2.  The fact that Debian, by default, does _not_ do prelinking of
binaries, stripping of debugging symbols from binaries, and tweaking of
most binaries' compilation options for the exact CPU architecture,
omitting frame pointers, etc.  Let's take those one at a time:

a) Prelinking.  This ensures that shared libs get loaded early, and can 
lead to quicker load times.  On the downside, any time you upgrade any
package that links to a particular shared libs, you have to go through a
relinking process.  Any time you upgrade the lib, you have to relink all
of the apps that call it.   This maintenance shuffle gets wearying,

b) Stripping.  Stripped binaries are smaller, hence faster to load.  
They're also completely impossible to get debugging information from,
if/when a bug blows them out of memory.  People who try to actually
_maintain_ a distribution tend to think that running stripped binaries
is a bad tradeoff.

c) CPU optimisation, and other compiler options:  Fabulous claims 
abound concerning improvements available from this-or-that CFLAGS
settings prior to compilation.  Those of us who've been around the block
a few times tend to take those with a big grain of salt, because we've
found out for ourselves that few binaries benefit much, for lots of
reasons, and you mostly end up spending colossal amounts of time fooling
with compiler options and waiting for compiles to run.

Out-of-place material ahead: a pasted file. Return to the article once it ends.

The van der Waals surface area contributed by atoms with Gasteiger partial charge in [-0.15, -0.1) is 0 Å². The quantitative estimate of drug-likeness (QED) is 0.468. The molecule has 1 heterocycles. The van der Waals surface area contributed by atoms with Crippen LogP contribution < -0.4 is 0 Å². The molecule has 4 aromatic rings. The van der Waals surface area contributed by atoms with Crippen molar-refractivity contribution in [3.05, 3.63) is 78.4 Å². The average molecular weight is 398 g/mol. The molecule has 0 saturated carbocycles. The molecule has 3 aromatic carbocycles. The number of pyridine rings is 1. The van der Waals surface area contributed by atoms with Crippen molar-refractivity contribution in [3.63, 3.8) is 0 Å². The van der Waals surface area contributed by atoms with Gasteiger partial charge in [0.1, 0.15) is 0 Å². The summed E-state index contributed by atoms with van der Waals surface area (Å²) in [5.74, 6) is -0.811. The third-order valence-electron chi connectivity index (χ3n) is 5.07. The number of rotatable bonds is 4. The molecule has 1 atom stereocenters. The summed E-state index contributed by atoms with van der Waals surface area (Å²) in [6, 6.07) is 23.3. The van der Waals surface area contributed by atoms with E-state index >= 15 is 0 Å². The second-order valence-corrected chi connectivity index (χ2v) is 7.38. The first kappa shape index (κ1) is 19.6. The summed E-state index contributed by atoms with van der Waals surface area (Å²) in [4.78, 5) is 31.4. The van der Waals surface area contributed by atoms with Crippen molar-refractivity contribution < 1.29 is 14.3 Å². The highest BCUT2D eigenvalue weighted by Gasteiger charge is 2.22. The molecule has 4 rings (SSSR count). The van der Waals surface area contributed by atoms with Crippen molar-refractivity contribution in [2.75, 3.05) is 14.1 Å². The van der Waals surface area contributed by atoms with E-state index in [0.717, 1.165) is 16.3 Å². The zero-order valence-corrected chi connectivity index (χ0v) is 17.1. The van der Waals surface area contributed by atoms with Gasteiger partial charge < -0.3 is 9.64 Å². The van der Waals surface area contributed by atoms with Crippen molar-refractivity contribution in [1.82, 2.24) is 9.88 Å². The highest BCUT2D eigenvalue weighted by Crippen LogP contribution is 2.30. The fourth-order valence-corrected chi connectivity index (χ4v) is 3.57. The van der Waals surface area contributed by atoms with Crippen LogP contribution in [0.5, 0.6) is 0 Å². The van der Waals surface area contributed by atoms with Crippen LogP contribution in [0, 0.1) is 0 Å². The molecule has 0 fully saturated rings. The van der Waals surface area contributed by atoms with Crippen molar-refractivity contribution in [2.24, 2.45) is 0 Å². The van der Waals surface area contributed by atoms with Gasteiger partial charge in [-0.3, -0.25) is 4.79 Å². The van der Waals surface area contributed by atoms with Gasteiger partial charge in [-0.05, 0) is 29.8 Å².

Yoper is a very nice desktop distribution, making use of all three of
the above techniques.

Although Debian isn't ideally designed for recompiling packages from
source with tweaked build options, but the facilities are there.  For
starters, install package pentium-builder, which lets you set
system-wide CFLAGS for subsequent package recompilation.  There are more
tips in my old, disorganised http://linuxmafia.com/debian/tips file.

Oh, I forgot to mention:  Many if not most people who install Debian
using one of the official installers completely forget to install a
kernel-image-* package suitable for their architecture, and thus end up,
by default, using a really fairly awful and generic kernel image copied 
(for lack of a selected kernel) from the installer media.  If "dpkg -l |
grep kernel-image" returns null, then you too have made this mistake.

> > Can anyone suggest a route for installing on my laptop that will
> > help me detect/identify all the components on my laptop (network
> > card, wireless card, ir port, monitor, sound card...), give me a
> > nice slim install, and ideally use APT for software administration

Some people like Xandros Desktop OS Open Circulation Edition for that.
Me, I just use any old netinst installer for Debian sufficient to
bootstrap the distribution minimally, install the hardware-recognition 
packages, and build up from there.

> G'mar Chatima Tova

May you, too, be written and sealed for a good year (but I'm just a
goyish ex-kibbutznik, mind you).

[1] "Installers" on http://linuxmafia.com/kb/Debian/